Plus, the beef delivers an extra dose of zinc, which protects against weakening of the immune system.
But the coolest part may have been what was placed inside a zinc case in the cornerstone.
And many are packed with nutrients like zinc, iron, and calcium.
1650s, from German Zink, perhaps related to Zinke "prong, point;" said to have been used first by Paracelsus (c.1526) on analogy of the form of its crystals after smelting. Zinke is from Old High German zint "a point, jag," from Proto-Germanic *tindja "tine" (cf. Old Norse tindr "point, top, summit," Old English tind "prong, spike;" cf. tine).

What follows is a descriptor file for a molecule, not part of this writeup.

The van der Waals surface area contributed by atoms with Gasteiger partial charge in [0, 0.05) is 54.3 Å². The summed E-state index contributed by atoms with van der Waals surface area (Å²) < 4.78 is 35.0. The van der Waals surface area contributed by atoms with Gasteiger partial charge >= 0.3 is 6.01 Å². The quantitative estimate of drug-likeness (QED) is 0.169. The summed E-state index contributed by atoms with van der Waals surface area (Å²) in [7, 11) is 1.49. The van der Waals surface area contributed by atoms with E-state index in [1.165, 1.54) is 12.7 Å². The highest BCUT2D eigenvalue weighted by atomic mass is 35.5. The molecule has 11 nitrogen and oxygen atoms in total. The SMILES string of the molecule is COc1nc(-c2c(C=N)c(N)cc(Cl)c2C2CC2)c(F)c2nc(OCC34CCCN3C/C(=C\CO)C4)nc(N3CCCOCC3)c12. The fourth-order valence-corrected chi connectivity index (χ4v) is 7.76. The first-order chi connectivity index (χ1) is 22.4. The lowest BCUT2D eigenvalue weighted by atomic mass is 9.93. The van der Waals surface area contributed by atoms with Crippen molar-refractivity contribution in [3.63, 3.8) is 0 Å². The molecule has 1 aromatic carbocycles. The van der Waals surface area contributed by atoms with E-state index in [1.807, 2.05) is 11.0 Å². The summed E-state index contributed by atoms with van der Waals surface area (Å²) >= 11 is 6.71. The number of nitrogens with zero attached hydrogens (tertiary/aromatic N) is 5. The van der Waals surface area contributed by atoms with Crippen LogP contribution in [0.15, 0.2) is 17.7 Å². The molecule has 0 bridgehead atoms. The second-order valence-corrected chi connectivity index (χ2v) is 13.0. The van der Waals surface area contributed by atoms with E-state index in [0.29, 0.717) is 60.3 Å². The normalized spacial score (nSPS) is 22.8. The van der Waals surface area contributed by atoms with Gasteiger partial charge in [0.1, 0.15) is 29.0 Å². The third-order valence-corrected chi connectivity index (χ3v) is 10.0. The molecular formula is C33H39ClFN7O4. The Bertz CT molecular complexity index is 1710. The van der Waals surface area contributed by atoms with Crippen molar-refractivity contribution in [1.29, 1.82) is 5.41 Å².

A metallic element that is brittle at room temperature but becomes malleable when heated. Atomic number 30; atomic weight 65.39; melting point 419.5°C; boiling point 907°C; specific gravity 7.133 (25°C); valence 2.
A shiny, bluish-white metallic element that is brittle at room temperature but is malleable when heated. It is used in alloys such as brass and bronze, as a coating for iron and steel, and in various household objects. Zinc is essential to human and animal growth. Atomic number 30; atomic weight 65.39; melting point 419.4°C; boiling point 907°C; specific gravity 7.133 (25°C); valence 2. See Periodic Table.